Schools and communities are stepping into the unknown, in reacting to the fast-evolving coronavirus pandemic. So are the education companies that serve them.
The reality is that it could be months before providers of various products, tools, platforms, and services know the full impact that the worldwide health crisis will have on their revenue, according to company officials and advisers to businesses across the education space.
Yet education companies also need to make difficult decisions, quickly.
Many of their existing district clients — and the prospects they’ve been hoping to reach, are consumed with crisis response – and may have no interest in hearing what comes across as a sales pitch.
At the same time, many providers believe they have products – especially online platforms – that can help teachers and schools trying to provide lessons virtually.
As it now stands, schools aren’t focused on buying things – they’re much more worried about the health of students and other community members, said Adam Newman, a founding partner of consulting firm Tyton Partners.
January through spring is typically a time period when many education businesses introduce new products and meet with potential new customers, laying the groundwork for peak selling season that takes place around the start of a new fiscal year, Newman said.
But as long as the serious health threat continues, companies would be better off paying attention to existing district relationships than trying to start new ones, he advised.
“If you’re an installed presence, if you’re an incumbent… you are probably safer than if you are someone who is staking their efforts on a big, new sales season for fall of 2020,” Newman said.
And to be sure, companies should be empathetic regarding the seriousness of the current public health crisis as they consider how they approach their messaging to schools during the outbreak, he said.
The extent to which the coronavirus will disrupt district purchasing activity over the next few months remains to be seen, but some kind of disruption will “absolutely” be felt, predicted Jill Abbott, managing director of the Software and Information Industry Association’s education division.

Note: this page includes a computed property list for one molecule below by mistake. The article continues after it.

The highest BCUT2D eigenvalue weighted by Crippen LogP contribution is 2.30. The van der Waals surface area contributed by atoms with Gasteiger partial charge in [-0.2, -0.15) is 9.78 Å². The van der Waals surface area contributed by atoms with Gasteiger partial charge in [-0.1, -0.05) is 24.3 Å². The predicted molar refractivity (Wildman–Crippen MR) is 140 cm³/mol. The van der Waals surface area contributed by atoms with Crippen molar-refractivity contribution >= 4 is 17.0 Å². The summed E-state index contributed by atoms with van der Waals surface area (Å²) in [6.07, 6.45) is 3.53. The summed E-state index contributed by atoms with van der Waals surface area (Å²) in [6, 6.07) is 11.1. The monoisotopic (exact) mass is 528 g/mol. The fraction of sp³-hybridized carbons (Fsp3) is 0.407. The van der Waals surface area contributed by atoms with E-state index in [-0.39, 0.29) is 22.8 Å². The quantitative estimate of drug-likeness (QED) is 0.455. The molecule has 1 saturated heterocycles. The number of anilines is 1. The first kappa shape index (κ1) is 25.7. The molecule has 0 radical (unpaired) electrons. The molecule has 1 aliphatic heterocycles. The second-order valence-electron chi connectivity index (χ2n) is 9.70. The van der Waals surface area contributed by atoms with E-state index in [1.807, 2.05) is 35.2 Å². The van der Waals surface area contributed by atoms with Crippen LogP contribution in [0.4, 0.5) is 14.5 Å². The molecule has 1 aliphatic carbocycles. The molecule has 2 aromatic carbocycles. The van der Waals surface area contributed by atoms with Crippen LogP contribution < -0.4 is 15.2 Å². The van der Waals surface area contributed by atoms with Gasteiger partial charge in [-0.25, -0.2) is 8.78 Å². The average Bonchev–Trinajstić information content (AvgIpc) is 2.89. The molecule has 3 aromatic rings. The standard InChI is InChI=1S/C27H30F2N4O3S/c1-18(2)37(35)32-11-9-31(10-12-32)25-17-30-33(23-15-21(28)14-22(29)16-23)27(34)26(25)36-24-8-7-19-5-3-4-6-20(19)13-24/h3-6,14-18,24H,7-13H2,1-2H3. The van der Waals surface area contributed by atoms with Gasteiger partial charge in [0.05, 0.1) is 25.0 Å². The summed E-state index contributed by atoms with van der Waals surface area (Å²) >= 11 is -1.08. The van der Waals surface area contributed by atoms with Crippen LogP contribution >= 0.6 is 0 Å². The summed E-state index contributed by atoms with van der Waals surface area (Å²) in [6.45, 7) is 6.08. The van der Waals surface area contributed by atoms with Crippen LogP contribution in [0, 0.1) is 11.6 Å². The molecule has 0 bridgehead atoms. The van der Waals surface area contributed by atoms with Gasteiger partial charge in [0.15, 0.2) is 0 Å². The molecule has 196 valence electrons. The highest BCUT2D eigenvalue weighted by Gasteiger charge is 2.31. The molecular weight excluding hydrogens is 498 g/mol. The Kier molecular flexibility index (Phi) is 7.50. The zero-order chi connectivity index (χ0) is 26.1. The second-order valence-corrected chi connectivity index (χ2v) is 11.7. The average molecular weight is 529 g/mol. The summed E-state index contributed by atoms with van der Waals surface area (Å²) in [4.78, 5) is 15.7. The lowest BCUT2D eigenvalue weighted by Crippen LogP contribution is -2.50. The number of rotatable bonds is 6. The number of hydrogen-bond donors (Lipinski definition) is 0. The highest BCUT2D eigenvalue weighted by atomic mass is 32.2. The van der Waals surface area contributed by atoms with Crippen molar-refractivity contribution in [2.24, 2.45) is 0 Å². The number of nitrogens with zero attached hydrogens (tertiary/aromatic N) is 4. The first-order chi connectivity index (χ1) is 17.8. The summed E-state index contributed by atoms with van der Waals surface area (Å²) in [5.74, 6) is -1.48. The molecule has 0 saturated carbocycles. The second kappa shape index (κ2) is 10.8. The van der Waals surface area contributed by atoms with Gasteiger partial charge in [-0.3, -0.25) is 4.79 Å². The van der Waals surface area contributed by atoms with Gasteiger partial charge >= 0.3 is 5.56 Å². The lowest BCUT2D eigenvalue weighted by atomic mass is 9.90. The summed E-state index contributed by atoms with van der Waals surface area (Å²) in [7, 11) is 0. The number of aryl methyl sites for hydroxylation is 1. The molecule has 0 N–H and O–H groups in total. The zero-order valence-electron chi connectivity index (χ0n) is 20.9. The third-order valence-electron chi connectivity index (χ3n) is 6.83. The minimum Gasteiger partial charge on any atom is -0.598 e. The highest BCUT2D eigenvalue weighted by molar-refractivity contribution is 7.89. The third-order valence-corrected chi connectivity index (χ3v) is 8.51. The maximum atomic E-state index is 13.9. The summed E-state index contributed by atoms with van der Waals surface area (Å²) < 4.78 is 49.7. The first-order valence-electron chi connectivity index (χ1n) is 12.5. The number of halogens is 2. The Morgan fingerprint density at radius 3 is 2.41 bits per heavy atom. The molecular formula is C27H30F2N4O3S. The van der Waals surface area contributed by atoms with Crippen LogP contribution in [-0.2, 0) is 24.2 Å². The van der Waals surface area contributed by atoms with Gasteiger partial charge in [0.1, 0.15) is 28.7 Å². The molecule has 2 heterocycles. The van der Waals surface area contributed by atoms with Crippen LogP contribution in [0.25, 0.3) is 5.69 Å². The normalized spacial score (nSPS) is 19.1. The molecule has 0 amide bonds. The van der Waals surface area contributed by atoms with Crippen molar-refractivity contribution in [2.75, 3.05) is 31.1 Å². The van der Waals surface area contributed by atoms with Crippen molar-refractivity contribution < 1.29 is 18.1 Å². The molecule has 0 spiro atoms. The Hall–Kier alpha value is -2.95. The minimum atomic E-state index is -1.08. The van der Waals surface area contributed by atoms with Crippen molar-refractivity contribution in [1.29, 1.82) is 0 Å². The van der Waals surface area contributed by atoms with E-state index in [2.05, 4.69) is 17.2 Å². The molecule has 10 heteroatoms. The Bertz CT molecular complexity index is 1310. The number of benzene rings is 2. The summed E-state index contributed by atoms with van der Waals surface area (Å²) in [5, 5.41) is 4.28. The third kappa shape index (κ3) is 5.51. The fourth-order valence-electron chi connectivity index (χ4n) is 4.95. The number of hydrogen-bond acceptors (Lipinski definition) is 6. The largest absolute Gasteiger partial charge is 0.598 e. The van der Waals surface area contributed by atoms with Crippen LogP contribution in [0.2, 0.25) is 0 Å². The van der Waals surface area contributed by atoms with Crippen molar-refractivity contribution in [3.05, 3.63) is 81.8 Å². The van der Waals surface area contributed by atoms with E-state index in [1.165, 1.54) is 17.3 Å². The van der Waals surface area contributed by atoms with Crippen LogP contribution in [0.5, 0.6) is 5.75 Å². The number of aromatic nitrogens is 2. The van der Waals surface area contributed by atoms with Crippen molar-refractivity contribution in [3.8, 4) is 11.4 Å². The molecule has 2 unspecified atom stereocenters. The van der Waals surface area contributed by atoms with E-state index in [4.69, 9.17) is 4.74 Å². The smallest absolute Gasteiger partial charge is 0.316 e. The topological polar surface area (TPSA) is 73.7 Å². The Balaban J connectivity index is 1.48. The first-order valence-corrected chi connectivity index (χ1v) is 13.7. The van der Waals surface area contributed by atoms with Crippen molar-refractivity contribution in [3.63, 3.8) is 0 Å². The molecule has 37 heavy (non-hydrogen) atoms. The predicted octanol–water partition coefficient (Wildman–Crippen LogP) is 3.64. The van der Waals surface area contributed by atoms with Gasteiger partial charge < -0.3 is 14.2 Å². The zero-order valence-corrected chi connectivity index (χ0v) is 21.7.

The remainder of school districts’ current fiscal year, between now and June, is spent procuring products and services for the next school year. If districts have to go virtual, procurements will be impacted, but it’s difficult to know exactly how, Abbott said.
If you’re an installed presence, if you’re an incumbent… you are probably safer than if you are someone who is staking their efforts on a big, new sales season for fall of 2020.Adam Newman, Tyton Partners
If school districts close, one of the big questions is whether administrative functions will remain open, said Jay Diskey, the principal of Diskey Public Affairs, a policy and communications firm that works with K-12 and higher education companies, asociations and other organizations.
“Would central offices remain open so that functions such as planning, procurement, and administration could continue?” Diskey said in an e-mail. “If the answer to that question is yes, I don’t see an adverse impact to education businesses.”
Even if districts are starting to place orders for next school year, Diskey noted that purchases are planned well in advance and usually follow adoption cycles set by districts or states. School systems have already purchased education products and digital content licenses for the current academic year.
Diskey knows those buying cycles well. He’s the former executive director of the Association of American Publishers’ pre-K-12 learning group.